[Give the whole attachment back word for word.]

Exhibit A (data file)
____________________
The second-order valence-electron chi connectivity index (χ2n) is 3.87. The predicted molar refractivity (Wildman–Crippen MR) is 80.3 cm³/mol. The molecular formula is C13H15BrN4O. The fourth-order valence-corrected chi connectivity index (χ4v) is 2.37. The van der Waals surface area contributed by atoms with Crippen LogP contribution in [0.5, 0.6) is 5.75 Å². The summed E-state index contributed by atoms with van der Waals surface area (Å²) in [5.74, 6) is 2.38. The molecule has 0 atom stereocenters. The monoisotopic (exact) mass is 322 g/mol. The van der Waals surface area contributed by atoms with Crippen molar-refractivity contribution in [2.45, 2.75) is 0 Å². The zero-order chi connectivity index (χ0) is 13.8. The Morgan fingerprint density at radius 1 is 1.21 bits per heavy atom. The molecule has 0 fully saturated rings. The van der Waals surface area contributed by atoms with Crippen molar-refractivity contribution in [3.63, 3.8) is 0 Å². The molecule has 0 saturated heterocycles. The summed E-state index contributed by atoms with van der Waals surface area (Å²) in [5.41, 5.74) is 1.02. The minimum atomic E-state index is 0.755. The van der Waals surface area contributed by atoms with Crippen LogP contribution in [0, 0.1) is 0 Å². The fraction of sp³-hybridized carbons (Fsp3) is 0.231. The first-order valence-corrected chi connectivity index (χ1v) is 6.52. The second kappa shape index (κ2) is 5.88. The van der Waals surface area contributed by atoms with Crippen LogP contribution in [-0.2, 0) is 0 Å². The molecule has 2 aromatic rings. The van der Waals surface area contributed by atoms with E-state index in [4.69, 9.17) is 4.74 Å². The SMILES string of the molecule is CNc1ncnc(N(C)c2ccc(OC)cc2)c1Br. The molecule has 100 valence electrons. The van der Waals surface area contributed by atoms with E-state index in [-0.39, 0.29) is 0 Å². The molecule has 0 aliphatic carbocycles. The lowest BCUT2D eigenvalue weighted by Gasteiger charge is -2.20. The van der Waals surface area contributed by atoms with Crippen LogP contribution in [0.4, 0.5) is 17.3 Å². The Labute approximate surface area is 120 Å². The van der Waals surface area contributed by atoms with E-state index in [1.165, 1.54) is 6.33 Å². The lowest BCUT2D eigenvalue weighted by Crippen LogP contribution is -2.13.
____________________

The second-order valence-electron chi connectivity index (χ2n) is 3.87. The predicted molar refractivity (Wildman–Crippen MR) is 80.3 cm³/mol. The molecular formula is C13H15BrN4O. The fourth-order valence-corrected chi connectivity index (χ4v) is 2.37. The van der Waals surface area contributed by atoms with Crippen LogP contribution in [0.5, 0.6) is 5.75 Å². The summed E-state index contributed by atoms with van der Waals surface area (Å²) in [5.74, 6) is 2.38. The molecule has 0 atom stereocenters. The monoisotopic (exact) mass is 322 g/mol. The van der Waals surface area contributed by atoms with Crippen molar-refractivity contribution in [2.45, 2.75) is 0 Å². The zero-order chi connectivity index (χ0) is 13.8. The Morgan fingerprint density at radius 1 is 1.21 bits per heavy atom. The molecule has 0 fully saturated rings. The van der Waals surface area contributed by atoms with Crippen molar-refractivity contribution in [3.63, 3.8) is 0 Å². The molecule has 0 saturated heterocycles. The summed E-state index contributed by atoms with van der Waals surface area (Å²) in [5.41, 5.74) is 1.02. The minimum atomic E-state index is 0.755. The van der Waals surface area contributed by atoms with Crippen LogP contribution in [0, 0.1) is 0 Å². The fraction of sp³-hybridized carbons (Fsp3) is 0.231. The first-order valence-corrected chi connectivity index (χ1v) is 6.52. The second kappa shape index (κ2) is 5.88. The van der Waals surface area contributed by atoms with Crippen LogP contribution in [-0.2, 0) is 0 Å². The molecule has 2 aromatic rings. The van der Waals surface area contributed by atoms with E-state index in [4.69, 9.17) is 4.74 Å². The SMILES string of the molecule is CNc1ncnc(N(C)c2ccc(OC)cc2)c1Br. The molecule has 100 valence electrons. The van der Waals surface area contributed by atoms with E-state index in [-0.39, 0.29) is 0 Å². The molecule has 0 aliphatic carbocycles. The lowest BCUT2D eigenvalue weighted by Gasteiger charge is -2.20. The van der Waals surface area contributed by atoms with Crippen LogP contribution in [0.4, 0.5) is 17.3 Å². The Labute approximate surface area is 120 Å². The van der Waals surface area contributed by atoms with E-state index in [1.165, 1.54) is 6.33 Å². The lowest BCUT2D eigenvalue weighted by Crippen LogP contribution is -2.13.